WASHINGTON -- The rate of positive coronavirus cases in the military is slightly lower than the American average in all age groups except for troops between the ages of 18 and 24, according to Air Force Brig. Gen. Paul Friedrichs.
"We believe that the slightly increased confirmed case rate in that age group is a result of the success of [Air Force Maj. Gen. Lee] Payne and his testing task force. And the services in allowing us to test at the entry to basic training, at the exit to basic training, and at many other points in an active-duty service member's career," Friedrichs said Thursday during a Pentagon briefing about coronavirus response efforts.
He did not provide the actual rates of cases in each age group during the briefing.
Another reason why they might be testing positive at a greater rate is because 18- to 24-year-olds make up the largest age group of service members, Friedrichs said, and they are more likely to be tested across the Defense Department's tiered testing system.
Friedrichs said he believes that in general the growth in cases is not higher in part because service members are adhering to the health protection measures such as wearing a mask and social distancing.
The military has had 26,408 cases of the coronavirus as of Wednesday, according to the Defense Department. The Army has the most cases of the service branches with 8,878 soldiers contracting the illness.
The military population has had a 5.3% positive rate of the coronavirus during the past several weeks even with the increase in testing, according to Payne, who is the assistant director for combat support at the Defense Health Agency. The rate is lower than the 8.6% positive coronavirus rate of the general population, according to the Centers for Disease Control and Prevention.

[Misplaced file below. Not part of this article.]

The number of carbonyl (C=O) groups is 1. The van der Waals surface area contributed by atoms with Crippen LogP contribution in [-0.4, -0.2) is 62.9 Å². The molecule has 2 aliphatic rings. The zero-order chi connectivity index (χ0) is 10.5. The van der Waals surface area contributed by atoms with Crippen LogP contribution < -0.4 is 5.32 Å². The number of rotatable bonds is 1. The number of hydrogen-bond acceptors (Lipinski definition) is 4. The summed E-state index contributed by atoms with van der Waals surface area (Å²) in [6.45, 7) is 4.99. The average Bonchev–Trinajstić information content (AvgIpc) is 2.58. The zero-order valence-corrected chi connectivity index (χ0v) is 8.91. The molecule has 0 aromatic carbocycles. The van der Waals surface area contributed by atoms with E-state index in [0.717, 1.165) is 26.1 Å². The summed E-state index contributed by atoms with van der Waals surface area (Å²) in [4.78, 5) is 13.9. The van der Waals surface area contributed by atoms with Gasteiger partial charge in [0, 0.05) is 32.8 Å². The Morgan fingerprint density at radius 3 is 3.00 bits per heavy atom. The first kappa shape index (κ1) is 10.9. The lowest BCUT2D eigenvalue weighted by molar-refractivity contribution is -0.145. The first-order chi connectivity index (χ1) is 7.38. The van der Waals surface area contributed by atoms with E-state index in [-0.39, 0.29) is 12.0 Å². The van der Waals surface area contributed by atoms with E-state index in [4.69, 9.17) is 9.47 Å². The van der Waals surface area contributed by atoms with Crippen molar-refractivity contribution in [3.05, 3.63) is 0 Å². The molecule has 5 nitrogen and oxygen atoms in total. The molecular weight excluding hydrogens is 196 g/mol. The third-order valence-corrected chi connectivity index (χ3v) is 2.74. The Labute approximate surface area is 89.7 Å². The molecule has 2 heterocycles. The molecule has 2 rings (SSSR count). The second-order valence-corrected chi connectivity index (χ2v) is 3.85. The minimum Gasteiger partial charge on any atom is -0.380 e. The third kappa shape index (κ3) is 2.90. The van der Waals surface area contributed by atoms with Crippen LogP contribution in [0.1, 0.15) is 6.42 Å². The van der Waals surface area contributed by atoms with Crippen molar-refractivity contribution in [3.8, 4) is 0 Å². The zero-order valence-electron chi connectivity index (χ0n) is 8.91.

The military is now able to conduct nearly 60,000 tests per week, according to Payne, and there are also now 125 Defense Department labs around the world to test for the coronavirus, with the capability to conduct more than 200,000 tests per week.
Payne did not have the percentage of symptomatic versus asymptomatic cases in testing, though he said most screenings are at clinics for people who want to be tested for symptoms, those who are being screened for the virus prior to elective surgeries, or for contract tracing purposes. About 20,000 or more service members are tested per week for mission readiness reasons.
"The good thing about the asymptomatic screening that we are doing though is, in essence, it's screening the population," he said. "We're doing that screening for mission readiness, but it also has the added benefit and effect of reducing disease in the population."
Payne and Friedrichs said they do not see any clusters or hot spots of the virus in the military now that were unusual. Increases in military cases are in states and communities where there are surging cases in the civilian population, such as Texas and Florida.